What is SIDS?
Sudden infant death syndrome (SIDS) is the unexpected death of a baby who previously seemed healthy. The death occurs during sleep for no clear reason. That's why it’s sometimes called crib death.
SIDS most often happens in babies 2 to 4 months old but can occur up to 1 year
Doctors don’t know what causes SIDS but think it might be related to how babies' brains control breathing
Putting babies to sleep on their back and keeping pillows and bumpers out of the crib may help prevent SIDS
It's common for parents and caregivers to feel shock, grief, and guilt—doctors may suggest counseling and support groups by people who are trained to help these parents cope
What causes SIDS?
Doctors don't know for sure what causes SIDS. It probably involves problems with the parts of the brain that control breathing and heartbeat.
However, certain babies are more likely to have SIDS, including those who:
Sleep on their stomach (biggest single risk)
Sleep in their parents' bed
Sleep in very soft bedding
Are boys, Black, and/or Native American
Have mothers who are single, under age 20, or have smoked cigarettes or used street drugs during pregnancy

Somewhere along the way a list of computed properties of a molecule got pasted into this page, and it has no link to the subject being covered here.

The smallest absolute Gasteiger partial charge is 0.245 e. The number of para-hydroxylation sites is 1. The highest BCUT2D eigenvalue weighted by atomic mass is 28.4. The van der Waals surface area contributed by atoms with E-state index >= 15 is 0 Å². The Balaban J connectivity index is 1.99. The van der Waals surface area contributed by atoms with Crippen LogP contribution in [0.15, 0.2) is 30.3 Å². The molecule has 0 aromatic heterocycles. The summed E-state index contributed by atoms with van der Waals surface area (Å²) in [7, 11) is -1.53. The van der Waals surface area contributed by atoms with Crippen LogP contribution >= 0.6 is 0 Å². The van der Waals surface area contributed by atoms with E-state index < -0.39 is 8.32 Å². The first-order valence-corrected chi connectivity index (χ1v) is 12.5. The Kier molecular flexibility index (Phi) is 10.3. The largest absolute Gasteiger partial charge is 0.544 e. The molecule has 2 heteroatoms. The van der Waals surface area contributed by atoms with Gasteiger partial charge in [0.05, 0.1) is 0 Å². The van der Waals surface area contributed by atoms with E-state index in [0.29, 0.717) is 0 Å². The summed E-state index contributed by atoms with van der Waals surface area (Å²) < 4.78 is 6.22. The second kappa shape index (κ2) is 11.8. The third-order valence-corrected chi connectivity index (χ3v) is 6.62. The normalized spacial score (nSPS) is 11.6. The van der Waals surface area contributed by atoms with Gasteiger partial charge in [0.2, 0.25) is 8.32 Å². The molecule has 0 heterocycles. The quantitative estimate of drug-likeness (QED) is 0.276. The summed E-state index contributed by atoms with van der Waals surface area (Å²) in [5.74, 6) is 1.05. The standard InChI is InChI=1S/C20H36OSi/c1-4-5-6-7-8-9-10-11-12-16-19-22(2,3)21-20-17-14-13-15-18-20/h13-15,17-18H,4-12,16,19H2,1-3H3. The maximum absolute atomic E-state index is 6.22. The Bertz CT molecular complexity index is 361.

Have a low-income family
Have a brother or sister who died of SIDS
How can I prevent SIDS?
To lower the risk of SIDS:
Place your baby on his or her back for naps and night sleeping
Use a firm mattress in your baby's crib—don't sleep with your baby on a sofa or in your bed
Keep soft objects, like toys, blankets, pillows, and loose bedding, away from your sleeping baby
Keep your baby away from cigarette smoke
Have your baby sleep in an area separate from you, but nearby
If your baby uses a pacifier, offer a clean, dry one at bedtime
Make sure your baby isn't too hot while sleeping
Don't depend on a baby monitor to help prevent SIDS.
Are there resources for parents who have lost an infant to SIDS?
Counseling and support from specially trained doctors and nurses and other parents who have lost an infant to SIDS are critical to helping parents cope with the tragedy. Specialists can recommend reading materials, web sites (such as the American SIDS Institute), and support groups to assist parents.